A 2009 Senate Armed Services Committee review concluded that torture “damaged our ability to collect accurate intelligence that could save lives, strengthened the hand of our enemies, and compromised our moral authority.” That’s why the Senate voted in 2015 to turn the presidential ban on torture into official law.
To his credit, Trump did water down his original support for torture, allowing Defense Secretary James Mattis — who opposes torture — to override him.
But if the Trump administration is now opposed to torture, why are they nominating the architects of America’s torture fiasco to key posts?
Take Steven Bradbury, nominated to be general counsel for the Transportation Department. Bradbury is infamous for writing the legal memos authorizing CIA torture at the Bush Justice Department.
Bradbury’s confirmation was placed on hold by Senator Tammy Duckworth, an Iraq veteran who lost her legs in the war. “The actions you helped justify put our troops in harm’s way, put our diplomats deployed overseas in harm’s way, and you compromised our nation’s very values,” she said angrily at his confirmation hearing.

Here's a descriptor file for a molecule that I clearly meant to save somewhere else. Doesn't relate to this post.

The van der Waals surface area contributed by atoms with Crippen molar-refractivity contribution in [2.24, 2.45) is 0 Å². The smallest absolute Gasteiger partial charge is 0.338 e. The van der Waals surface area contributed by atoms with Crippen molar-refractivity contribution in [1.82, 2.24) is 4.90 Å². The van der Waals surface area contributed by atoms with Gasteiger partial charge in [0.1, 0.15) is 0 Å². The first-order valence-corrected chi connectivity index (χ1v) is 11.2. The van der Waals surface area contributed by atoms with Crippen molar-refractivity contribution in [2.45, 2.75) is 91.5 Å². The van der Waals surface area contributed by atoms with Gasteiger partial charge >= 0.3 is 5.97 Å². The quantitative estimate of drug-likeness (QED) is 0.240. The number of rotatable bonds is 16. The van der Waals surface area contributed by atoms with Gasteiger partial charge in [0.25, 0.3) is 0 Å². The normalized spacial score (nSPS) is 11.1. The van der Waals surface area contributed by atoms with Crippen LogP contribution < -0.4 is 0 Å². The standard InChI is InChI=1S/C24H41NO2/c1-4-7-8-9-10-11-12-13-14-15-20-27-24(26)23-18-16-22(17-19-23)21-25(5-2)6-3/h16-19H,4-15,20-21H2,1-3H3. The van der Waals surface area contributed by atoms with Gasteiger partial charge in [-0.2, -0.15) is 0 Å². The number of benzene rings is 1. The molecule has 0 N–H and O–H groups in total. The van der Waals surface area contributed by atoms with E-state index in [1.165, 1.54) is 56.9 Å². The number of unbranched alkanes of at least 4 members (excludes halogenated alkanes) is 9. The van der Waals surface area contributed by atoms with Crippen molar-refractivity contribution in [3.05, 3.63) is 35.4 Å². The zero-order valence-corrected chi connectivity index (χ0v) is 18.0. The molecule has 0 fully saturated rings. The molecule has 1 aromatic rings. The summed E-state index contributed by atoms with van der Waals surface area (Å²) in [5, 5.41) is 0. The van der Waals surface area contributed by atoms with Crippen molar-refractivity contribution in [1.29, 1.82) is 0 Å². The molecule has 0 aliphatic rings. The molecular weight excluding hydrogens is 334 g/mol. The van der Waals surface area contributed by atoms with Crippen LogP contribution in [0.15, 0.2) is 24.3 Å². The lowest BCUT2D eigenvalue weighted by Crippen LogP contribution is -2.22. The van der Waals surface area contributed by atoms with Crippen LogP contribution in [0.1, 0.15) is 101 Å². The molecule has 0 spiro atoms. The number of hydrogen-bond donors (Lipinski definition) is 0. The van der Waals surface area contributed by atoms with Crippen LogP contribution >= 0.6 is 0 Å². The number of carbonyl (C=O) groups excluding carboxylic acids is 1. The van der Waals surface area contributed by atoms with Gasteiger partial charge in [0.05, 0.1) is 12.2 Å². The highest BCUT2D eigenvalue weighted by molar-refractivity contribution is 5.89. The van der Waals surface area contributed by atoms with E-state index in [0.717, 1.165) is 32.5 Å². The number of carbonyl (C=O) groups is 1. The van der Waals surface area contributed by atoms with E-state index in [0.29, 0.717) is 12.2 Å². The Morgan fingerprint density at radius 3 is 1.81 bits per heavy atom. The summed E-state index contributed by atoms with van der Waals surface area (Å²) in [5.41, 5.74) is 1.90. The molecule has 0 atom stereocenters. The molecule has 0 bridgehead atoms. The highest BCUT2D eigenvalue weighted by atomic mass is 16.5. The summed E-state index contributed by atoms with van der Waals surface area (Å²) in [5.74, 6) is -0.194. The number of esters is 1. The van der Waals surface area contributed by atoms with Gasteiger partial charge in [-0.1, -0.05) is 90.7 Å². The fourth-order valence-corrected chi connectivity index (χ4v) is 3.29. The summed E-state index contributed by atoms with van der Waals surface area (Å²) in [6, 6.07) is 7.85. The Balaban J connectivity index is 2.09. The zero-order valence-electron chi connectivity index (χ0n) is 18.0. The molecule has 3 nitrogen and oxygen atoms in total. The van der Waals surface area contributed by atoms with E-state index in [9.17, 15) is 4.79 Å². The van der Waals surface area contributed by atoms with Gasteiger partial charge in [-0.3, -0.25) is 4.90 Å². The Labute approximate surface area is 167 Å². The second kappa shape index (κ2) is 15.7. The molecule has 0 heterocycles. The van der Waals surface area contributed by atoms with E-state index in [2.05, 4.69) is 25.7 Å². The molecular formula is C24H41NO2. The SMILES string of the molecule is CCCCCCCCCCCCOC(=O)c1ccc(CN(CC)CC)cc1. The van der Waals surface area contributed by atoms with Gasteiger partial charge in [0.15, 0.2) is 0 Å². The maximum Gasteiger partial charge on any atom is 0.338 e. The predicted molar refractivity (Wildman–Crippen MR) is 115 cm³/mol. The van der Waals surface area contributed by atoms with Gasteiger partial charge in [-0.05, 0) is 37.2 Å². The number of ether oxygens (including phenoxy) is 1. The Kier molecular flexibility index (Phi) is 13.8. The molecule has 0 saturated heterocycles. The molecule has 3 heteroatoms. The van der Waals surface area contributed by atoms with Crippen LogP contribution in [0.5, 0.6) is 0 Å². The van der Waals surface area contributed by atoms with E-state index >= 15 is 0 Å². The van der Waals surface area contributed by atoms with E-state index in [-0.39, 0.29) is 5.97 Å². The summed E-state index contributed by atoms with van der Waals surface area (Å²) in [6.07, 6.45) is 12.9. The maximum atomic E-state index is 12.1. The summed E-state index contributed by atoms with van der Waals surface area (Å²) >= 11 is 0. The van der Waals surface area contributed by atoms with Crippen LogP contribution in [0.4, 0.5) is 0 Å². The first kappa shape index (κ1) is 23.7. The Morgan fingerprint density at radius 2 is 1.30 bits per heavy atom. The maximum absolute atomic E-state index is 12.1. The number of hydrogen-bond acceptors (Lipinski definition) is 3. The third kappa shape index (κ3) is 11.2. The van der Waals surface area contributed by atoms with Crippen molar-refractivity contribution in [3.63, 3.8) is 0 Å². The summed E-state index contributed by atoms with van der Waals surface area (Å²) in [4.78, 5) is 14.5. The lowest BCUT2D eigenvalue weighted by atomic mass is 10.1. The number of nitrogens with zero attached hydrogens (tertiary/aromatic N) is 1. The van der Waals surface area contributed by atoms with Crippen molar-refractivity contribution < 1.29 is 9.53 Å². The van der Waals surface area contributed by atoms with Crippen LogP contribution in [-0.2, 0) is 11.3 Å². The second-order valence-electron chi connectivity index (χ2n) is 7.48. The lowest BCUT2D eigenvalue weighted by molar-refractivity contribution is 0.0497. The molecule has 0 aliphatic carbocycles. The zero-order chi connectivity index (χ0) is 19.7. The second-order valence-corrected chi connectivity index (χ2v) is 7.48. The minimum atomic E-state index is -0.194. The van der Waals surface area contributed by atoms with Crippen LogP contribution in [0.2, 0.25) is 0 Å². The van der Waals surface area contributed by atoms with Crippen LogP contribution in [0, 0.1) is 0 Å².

Or what about Donald Trump’s nominee to head the FBI, Christopher Wray?
Wray was at the Justice Department when attorney John Yoo and others were drafting their torture memos. Wray knew about detainee abuse and did not, as head of the criminal division, bring charges against any of the Bush administration torturers — except for one low-level CIA contractor who beat a prisoner to death.
A third person connected to torture is Gina Haspel, who was appointed deputy director of the CIA. Haspel ran a “black site” prison in Thailand where suspects were waterboarded — and then helped destroy video of the interrogations.
The Senate Intelligence Committee meticulously documented the sordid U.S. record of torture under the Bush administration in a 6,770-page report. But the public hasn’t been able to read it — only the executive summary has been released.